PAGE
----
23650 – a couple of minutes slow

Solving muscles are fairly well back in trim after doing most of the Times puzzles from my holiday last night, but I was still rather slow on 4,14,18,28 and 13. And turned out to have made a mistake on 17D – which by Sod’s Law is bound to happen if I decide to remind you about ‘minuscule’.

Solving time 10:43

1 BAC=cab rev.,ILL,I
9 RIP – 2 defs
11 INNOCENT – nice clue when you’re just back from Italy, and can guess that Giovanni L de C must have been a pope.
15 Z,EST – don’t much like the ‘on’ in this one, whether it’s a link word or goes with ‘top of zucchini’ to indicate the Z
16 M(I,N)USCULAR – if you can remember the tricky spelling of minuscule, this is easier than it looks
18 DR(OWSIN=winos*)ESS
19 ZEN,O – Gk thinker famed for a paradox – possibly the one about the tortoise and hare.
27 (s)AGA
29 ELEMENT – I think ‘most natural situation’ is most of ‘natural situation’ = element(s)
4 IN TENT,ION = (no 1) rev.,S
5 E,SAU=”saw”
6 B(LATANC = (clan at)*)Y
7 SKI – to which you add n to get skin = hide
8 YIELDER – delivery* less the V
13 GALLEY SLAVE – cryptic def.
17 E,S,TOPPEL = “topple” corrected post-comment from my non-word ‘ESTOPPAL’
21 FRIEZE = “freeze”
24 DRAY = yard rev.
26 (b)OAR – ‘pole’ for oar seems a bit fiendish.

10 comments on “23650 – a couple of minutes slow”

  1. A fairly straightforward and enjoyable puzzle. At 10:02 I was disappointed not to get down to single figures, but I am cheered up to find I was faster than Peter.
  2. I think “element” means “most natural situation” in the phrase “in one’s element”

    And I don’t think you can spell “estoppel” with an “a”

    1. Never looked up “in one’s element” and had thought it just meant “doing what you’re good at”. Legal spelling quirk noted!
        1. Any volunteers for taking an OED to Cheltenham?

          As COD, Collins and Chambers all just have the -E- version, I don’t think estoppal would be accepted in competition conditions.

  3. I also was caught by ESTOPPEL, and I’m embarrassed to admit I considered that spelling when I was doing the puzzle, but opted for the more natural-seeming “AL”. On the positive side, it only took me 8 minutes. Welcome back from holiday, Peter. Jason J
  4. Was this, horror of horrors, a nounal anagram indicator (assembly)? Or is there some other construction? Actually I can’t see what’s wrong with a n.a.i. like the one here, whose meaning is perfectly clear.
  5. (Only just got round to solving this one.)

    A clean sweep for me in 6:21. Older solvers will remember ESTOPPEL from the London B Regional Final in 1975. I quote from the programme notes for the final:

    Michael Rich was the first person to complete the final puzzle …, but having made an error in a previous puzzle he seemed to have little chance of qualifying for the final. He was in 15th position, with all fourteen ahead of him on perfect puzzle points. Astonishingly, only three of those fourteen solved the final puzzle correctly, and so Michael Rich qualified for his second national final.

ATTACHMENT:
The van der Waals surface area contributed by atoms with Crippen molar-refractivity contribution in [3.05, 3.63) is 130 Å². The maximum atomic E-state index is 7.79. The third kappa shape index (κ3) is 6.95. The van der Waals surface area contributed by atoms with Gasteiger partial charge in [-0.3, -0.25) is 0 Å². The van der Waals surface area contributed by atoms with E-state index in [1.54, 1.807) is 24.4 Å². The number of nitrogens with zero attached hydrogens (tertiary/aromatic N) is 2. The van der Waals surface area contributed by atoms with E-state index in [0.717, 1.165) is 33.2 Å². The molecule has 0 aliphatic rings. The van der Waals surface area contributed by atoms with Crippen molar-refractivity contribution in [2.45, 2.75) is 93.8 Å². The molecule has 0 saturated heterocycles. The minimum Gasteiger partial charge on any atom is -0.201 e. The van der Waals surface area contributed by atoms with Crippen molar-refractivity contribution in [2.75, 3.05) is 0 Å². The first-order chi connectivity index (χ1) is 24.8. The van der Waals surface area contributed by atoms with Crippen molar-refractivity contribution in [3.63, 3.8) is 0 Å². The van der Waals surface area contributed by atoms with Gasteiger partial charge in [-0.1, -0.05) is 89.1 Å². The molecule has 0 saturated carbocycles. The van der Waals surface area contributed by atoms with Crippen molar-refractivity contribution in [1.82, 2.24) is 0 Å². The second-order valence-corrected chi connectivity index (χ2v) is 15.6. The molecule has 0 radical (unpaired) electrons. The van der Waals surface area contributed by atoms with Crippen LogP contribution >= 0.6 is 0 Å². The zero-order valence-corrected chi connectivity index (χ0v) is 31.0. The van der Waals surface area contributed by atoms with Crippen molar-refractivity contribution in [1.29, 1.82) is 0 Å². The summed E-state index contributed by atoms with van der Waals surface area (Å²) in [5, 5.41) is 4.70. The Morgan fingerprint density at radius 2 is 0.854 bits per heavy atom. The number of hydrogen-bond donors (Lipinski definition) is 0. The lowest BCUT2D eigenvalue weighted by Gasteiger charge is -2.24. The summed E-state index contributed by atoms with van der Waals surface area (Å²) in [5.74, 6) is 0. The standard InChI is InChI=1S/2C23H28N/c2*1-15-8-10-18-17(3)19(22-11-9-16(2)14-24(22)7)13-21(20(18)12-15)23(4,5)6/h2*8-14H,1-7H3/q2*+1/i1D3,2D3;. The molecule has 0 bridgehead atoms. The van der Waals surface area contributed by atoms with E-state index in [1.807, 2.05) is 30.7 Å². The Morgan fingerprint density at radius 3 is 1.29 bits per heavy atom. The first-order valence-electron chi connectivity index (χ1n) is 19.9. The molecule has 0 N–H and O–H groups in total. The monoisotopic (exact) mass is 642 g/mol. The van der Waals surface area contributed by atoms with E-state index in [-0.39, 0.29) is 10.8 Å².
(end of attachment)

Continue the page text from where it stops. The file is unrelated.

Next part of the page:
It was ESTOPPEL that all (or most) of the other 11 unsuccessful solvers from the 14 failed on – which was slightly annoying for me, as Mike finished in 7th place in the final, thereby relegating me to 8th.

    1. I’ve made similar gains in more recent regional finals by being able to spell FAUTE DE MIEUX and LA GIOCONDA (Italian for “Mona Lisa”). But I’ve never qualified with a mistake, and I don’t think I’ve yet suffered this kind of spelling disaster in the championship. I’m sure there’ll be a first time…
  6. You are either a lawyer and know the correct spelling (I wonder how many lawyers don’t either) or you spell it as the homophone indicates SL Topple – ie not like Toppel. Some specialist GK required that the wordplay in the clue simply does not help.

    On the other hand, at 6D, I can’t see why “Clan at assembly” to clue an anagram of “Clan at” is a problem, let alone a “horror of horrors”?

    A Magnificent 7 “easies” for the bunnies:

    5a English male singer’s unknown mission (7)
    E M BASS Y

    10a Working (railman true)* blue (11)
    ULTRAMARINE. NUR member supporting the Tories? Whatever next?

    12a Teased for being unkempt (6)
    RAGGED. DD spelled the same but the unkempt meaning has a grave accent on the final E?

    22a From UlSTER, OLd substance that doesn’t dissolve (6)
    STER, OL. Hidden answer with a comma inserted.

    23a Quietly he accepts a pay increase, the hypocrite! (8)
    P H A RISE E. A member of an old Jewish religious group that get a pretty poor review in the NT.

    3d Embark on pleasure-boat (6)
    LAUNCH. Simple DD.

    20d Open enclosed bill and behave exaggeratedly (7)

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